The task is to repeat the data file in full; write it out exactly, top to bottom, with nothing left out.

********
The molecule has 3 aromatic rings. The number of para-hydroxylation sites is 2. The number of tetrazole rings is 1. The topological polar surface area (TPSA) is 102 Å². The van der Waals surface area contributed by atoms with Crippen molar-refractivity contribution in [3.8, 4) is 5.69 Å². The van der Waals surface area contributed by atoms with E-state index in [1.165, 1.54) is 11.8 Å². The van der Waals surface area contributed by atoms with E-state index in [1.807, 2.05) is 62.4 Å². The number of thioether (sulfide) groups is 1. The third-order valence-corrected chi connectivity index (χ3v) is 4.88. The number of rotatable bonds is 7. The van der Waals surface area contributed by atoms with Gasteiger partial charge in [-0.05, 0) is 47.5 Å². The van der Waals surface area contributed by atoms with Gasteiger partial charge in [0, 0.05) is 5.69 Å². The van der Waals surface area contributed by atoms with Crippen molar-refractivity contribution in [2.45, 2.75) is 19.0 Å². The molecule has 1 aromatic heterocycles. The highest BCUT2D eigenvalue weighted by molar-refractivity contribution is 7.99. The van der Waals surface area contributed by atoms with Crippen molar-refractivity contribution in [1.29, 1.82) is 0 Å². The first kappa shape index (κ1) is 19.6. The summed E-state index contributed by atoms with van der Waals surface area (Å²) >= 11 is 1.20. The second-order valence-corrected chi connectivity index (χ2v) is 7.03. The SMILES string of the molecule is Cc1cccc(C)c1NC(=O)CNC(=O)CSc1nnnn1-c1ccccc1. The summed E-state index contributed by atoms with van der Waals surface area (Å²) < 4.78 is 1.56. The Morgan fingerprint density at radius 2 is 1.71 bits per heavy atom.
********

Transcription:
The molecule has 3 aromatic rings. The number of para-hydroxylation sites is 2. The number of tetrazole rings is 1. The topological polar surface area (TPSA) is 102 Å². The van der Waals surface area contributed by atoms with Crippen molar-refractivity contribution in [3.8, 4) is 5.69 Å². The van der Waals surface area contributed by atoms with E-state index in [1.165, 1.54) is 11.8 Å². The van der Waals surface area contributed by atoms with E-state index in [1.807, 2.05) is 62.4 Å². The number of thioether (sulfide) groups is 1. The third-order valence-corrected chi connectivity index (χ3v) is 4.88. The number of rotatable bonds is 7. The van der Waals surface area contributed by atoms with Gasteiger partial charge in [-0.05, 0) is 47.5 Å². The van der Waals surface area contributed by atoms with Gasteiger partial charge in [0, 0.05) is 5.69 Å². The van der Waals surface area contributed by atoms with Crippen molar-refractivity contribution in [2.45, 2.75) is 19.0 Å². The molecule has 1 aromatic heterocycles. The highest BCUT2D eigenvalue weighted by molar-refractivity contribution is 7.99. The van der Waals surface area contributed by atoms with Crippen molar-refractivity contribution in [1.29, 1.82) is 0 Å². The first kappa shape index (κ1) is 19.6. The summed E-state index contributed by atoms with van der Waals surface area (Å²) >= 11 is 1.20. The second-order valence-corrected chi connectivity index (χ2v) is 7.03. The SMILES string of the molecule is Cc1cccc(C)c1NC(=O)CNC(=O)CSc1nnnn1-c1ccccc1. The summed E-state index contributed by atoms with van der Waals surface area (Å²) < 4.78 is 1.56. The Morgan fingerprint density at radius 2 is 1.71 bits per heavy atom.